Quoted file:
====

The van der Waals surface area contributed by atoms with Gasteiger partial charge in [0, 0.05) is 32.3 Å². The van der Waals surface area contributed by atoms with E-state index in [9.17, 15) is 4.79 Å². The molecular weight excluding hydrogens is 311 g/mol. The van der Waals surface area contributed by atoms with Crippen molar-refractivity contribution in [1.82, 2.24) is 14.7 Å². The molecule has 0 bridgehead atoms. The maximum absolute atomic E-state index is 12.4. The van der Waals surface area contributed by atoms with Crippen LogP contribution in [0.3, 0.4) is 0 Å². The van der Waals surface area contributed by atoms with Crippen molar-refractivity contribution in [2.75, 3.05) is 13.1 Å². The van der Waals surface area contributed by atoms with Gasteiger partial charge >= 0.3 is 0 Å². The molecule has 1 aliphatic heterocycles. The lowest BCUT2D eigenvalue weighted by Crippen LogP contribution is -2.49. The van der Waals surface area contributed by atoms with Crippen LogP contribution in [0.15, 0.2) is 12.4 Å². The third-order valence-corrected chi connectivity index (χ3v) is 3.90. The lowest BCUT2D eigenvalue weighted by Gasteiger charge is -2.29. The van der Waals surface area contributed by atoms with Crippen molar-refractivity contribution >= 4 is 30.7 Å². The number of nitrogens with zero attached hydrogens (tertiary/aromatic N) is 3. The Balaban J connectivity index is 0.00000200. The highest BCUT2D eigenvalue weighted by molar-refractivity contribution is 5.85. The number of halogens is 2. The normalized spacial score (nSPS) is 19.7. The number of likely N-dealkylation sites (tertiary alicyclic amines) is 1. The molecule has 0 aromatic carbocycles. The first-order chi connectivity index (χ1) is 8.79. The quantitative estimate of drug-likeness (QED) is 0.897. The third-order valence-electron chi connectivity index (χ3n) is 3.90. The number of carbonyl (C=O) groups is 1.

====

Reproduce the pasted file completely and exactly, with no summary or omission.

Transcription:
The van der Waals surface area contributed by atoms with Gasteiger partial charge in [0, 0.05) is 32.3 Å². The van der Waals surface area contributed by atoms with E-state index in [9.17, 15) is 4.79 Å². The molecular weight excluding hydrogens is 311 g/mol. The van der Waals surface area contributed by atoms with Crippen molar-refractivity contribution in [1.82, 2.24) is 14.7 Å². The molecule has 0 bridgehead atoms. The maximum absolute atomic E-state index is 12.4. The van der Waals surface area contributed by atoms with Crippen LogP contribution in [0.3, 0.4) is 0 Å². The van der Waals surface area contributed by atoms with Crippen molar-refractivity contribution in [2.75, 3.05) is 13.1 Å². The van der Waals surface area contributed by atoms with Gasteiger partial charge >= 0.3 is 0 Å². The molecule has 1 aliphatic heterocycles. The lowest BCUT2D eigenvalue weighted by Crippen LogP contribution is -2.49. The van der Waals surface area contributed by atoms with Crippen LogP contribution in [0.15, 0.2) is 12.4 Å². The third-order valence-corrected chi connectivity index (χ3v) is 3.90. The lowest BCUT2D eigenvalue weighted by Gasteiger charge is -2.29. The van der Waals surface area contributed by atoms with Crippen molar-refractivity contribution >= 4 is 30.7 Å². The number of nitrogens with zero attached hydrogens (tertiary/aromatic N) is 3. The Balaban J connectivity index is 0.00000200. The highest BCUT2D eigenvalue weighted by molar-refractivity contribution is 5.85. The number of halogens is 2. The normalized spacial score (nSPS) is 19.7. The number of likely N-dealkylation sites (tertiary alicyclic amines) is 1. The molecule has 0 aromatic carbocycles. The first-order chi connectivity index (χ1) is 8.79. The quantitative estimate of drug-likeness (QED) is 0.897. The third-order valence-electron chi connectivity index (χ3n) is 3.90. The number of carbonyl (C=O) groups is 1.